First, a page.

It can also be the other way around: it is not delays in motor skills that intensify ADHD symptoms, but rather ADHD symptoms that can interfere with motor skills and coordination efforts. For example, because ADHD children may have trouble paying attention, McGuire says, there might be more coordination issues that develop indirectly.

Tips to help your ADHD child

Armed with the possibility that there are associations between motor problems and ADHD, what should affected parents do?

“If you’re a parent with a child with ADHD and you’re worried about delays in motor skills,” says McGuire, “talk to a pediatrician first. He suggests that the children have a good physical exam. Any neurological basis for delays in motor skills is rare, he says, and usually associated with health problems such as muscular dystrophy and cerebral palsy. A pediatrician should ensure that ADHD is treated effectively, which in this case may involve a referral to an occupational therapist or physiotherapist for more detailed evaluations.

Kennedy suggests that parents work with children at home, referring to something that is probably already at home: the literature on developmental stages. “Every parent usually has these kinds of books,” she says. “Use them to try and help your child stay on track. But in addition to reading such documents, she says involvement is key. Getting on the floor with kids helps them learn, as does making games that teach kids how to use zippers and buttons. If kids aren’t specifically interested in buttons, Kennedy says to think creatively, noting that similar moves like putting coins into a bank are also beneficial.

In school environments, Mahone encourages parents to ensure that classrooms or testing facilities are in place, which he says may involve reviewing an IEP or 504 plan. An IEP , or Individualized Education Program, helps ensure that elementary and secondary school children with disabilities receive specialized education and services. A 504 plan applies to children under the same circumstances, but it tends to focus more on providing accommodations such as visual aids or preferential seats. For example, ADHD children who have slow writing skills may need more time to complete tests, so these plans, according to Mahone, may allow that. Additionally, he urges parents to keep an eye out for classrooms that require excessive and “sometimes unnecessary” amounts of handwriting, especially in preschool. He feels that too much focus on handwriting takes away from activities like playing, which can help develop motor skills.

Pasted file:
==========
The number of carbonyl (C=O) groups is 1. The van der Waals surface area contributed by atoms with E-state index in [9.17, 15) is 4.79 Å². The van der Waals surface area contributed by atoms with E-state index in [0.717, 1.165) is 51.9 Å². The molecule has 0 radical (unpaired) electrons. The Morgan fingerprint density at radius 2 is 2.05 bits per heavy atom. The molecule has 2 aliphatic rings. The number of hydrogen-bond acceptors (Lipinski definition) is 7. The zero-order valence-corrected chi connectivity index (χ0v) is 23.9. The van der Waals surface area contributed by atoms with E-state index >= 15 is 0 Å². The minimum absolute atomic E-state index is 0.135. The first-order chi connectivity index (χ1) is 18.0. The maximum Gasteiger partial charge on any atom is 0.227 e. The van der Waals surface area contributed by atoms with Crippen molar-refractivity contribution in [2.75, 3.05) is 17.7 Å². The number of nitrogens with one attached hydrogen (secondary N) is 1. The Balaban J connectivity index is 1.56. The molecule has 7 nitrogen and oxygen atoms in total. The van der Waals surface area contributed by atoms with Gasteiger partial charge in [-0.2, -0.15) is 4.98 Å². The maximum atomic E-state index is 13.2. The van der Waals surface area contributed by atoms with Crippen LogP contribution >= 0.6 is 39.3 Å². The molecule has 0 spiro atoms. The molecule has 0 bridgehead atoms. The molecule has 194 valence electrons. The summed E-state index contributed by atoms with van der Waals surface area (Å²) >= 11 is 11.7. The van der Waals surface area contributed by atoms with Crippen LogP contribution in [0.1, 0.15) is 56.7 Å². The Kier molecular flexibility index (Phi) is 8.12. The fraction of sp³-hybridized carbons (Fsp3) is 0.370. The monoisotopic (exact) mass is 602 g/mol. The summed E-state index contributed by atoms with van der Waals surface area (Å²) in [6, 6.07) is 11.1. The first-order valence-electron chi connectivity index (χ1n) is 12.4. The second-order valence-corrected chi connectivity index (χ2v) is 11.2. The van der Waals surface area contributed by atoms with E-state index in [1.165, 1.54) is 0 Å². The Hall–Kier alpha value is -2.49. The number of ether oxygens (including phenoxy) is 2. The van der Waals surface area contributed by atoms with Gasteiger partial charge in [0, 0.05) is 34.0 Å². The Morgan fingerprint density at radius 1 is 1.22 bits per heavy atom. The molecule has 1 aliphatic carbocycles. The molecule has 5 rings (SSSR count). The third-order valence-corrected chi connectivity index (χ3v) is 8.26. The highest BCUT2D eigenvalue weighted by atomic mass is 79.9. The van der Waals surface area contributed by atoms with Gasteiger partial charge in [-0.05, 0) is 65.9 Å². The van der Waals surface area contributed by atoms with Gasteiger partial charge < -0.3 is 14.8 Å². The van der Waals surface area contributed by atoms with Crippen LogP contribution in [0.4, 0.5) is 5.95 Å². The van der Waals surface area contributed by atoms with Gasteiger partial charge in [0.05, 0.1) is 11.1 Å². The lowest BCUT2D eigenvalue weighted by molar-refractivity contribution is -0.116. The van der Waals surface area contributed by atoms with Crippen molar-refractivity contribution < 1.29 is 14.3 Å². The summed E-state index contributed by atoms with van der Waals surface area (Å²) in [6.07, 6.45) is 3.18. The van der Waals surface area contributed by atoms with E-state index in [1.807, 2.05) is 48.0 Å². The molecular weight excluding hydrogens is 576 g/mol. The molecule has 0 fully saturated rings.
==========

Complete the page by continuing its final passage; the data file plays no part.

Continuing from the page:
All of these experts agree that the needs of every child must be carefully considered before drawing any hasty conclusions. ADHD is different for every child, ”says Kennedy. “What works for one may not work for the other.”

Best Children’s Hospital Honor Roll


Hospital name


# 1

Boston, Massachusetts

# 2

Philadelphia, Pennsylvania

# 3

Cincinnati, Ohio

# 4

Houston, TX

# 5

Baltimore, MD

# 6

Los Angeles, CA


Chicago, Illinois


Columbus, Ohio

# 9

Pittsburgh, Pennsylvania


Washington DC

Information on the ranking of hospitals as of June 27, 2017